First Look: Picking our favorite Leopard features
My strategy: My approach was pretty simple—spread the love when possible (I could’ve picked four or five iChat features, easily) and try to hit the most important features of Leopard, even if that means picking features that have been available via downloadable hacks or add-ons or features that have been available for a year and a half in a public beta form. And I made sure to pick an Automator feature somewhere during my draft, because it’s just so darn useful now that Automator supports variables and looping.
Like picking Alex Rodriguez or LaDanian Tomlinson, isn’t it obvious? The star of Leopard is Time Machine. The feature that will sell millions of gigabytes of external storage, Time Machine is destined to safeguard the data of Mac users who have never backed up regularly, so that when all is lost, it isn’t. Sure sounds like a Most Valuable Feature candidate to me.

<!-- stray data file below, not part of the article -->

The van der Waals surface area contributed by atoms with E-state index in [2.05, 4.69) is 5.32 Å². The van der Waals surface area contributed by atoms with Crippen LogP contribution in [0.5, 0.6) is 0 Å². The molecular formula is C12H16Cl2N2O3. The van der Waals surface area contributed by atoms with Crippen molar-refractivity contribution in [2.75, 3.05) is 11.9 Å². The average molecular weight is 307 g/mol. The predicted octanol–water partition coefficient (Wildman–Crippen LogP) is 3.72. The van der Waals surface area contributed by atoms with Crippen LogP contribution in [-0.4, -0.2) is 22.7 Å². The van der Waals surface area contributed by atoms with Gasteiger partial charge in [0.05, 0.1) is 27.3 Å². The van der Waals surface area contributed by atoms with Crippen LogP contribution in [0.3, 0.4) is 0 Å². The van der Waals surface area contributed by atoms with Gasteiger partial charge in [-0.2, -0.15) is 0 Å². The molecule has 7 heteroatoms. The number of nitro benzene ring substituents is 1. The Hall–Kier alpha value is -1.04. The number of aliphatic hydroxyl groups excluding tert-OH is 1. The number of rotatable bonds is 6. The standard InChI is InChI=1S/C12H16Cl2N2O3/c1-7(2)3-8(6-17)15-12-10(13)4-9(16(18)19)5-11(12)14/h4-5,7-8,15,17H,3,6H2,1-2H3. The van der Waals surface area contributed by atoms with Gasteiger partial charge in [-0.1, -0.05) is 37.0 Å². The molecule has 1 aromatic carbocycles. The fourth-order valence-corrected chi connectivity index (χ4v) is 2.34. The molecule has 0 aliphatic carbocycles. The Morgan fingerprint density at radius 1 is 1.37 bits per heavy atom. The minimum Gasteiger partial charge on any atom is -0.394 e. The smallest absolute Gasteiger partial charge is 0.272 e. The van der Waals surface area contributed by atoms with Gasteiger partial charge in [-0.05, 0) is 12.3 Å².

It’s been a year and a half since Apple introduced Boot Camp in a pre-release beta version. But that doesn’t lessen its importance. Boot Camp makes it okay for long-time users of Windows PCs to switch to the Mac with a fantastic fallback: the ability to boot into Windows XP or Windows Vista when you absolutely need to. Yes, most of them won’t ever need Boot Camp. And yes, tools such as Parallels Desktop and VMware Fusion do Boot Camp one better by letting you run Windows programs within the familiar Mac OS X interface. But Boot Camp started that ball rolling, and it’s still the fastest, most compatible way to run Windows on Mac hardware.
How can you hold a mock draft and not take a Time Machine feature with your top pick?
What I’d never pick: Grammar Check—at last, the most useless feature ever added to Microsoft Word has been added to Mac OS X! With this feature, an infinite number of monkeys will analyze your writing and present you with useless grammar complaints while not alerting you to actual grammatical errors because computers don’t understand grammar. Sure, it sounds great on a box—or a promotional Web site—but anyone who knows, knows that grammar checking is a sham. Just say no.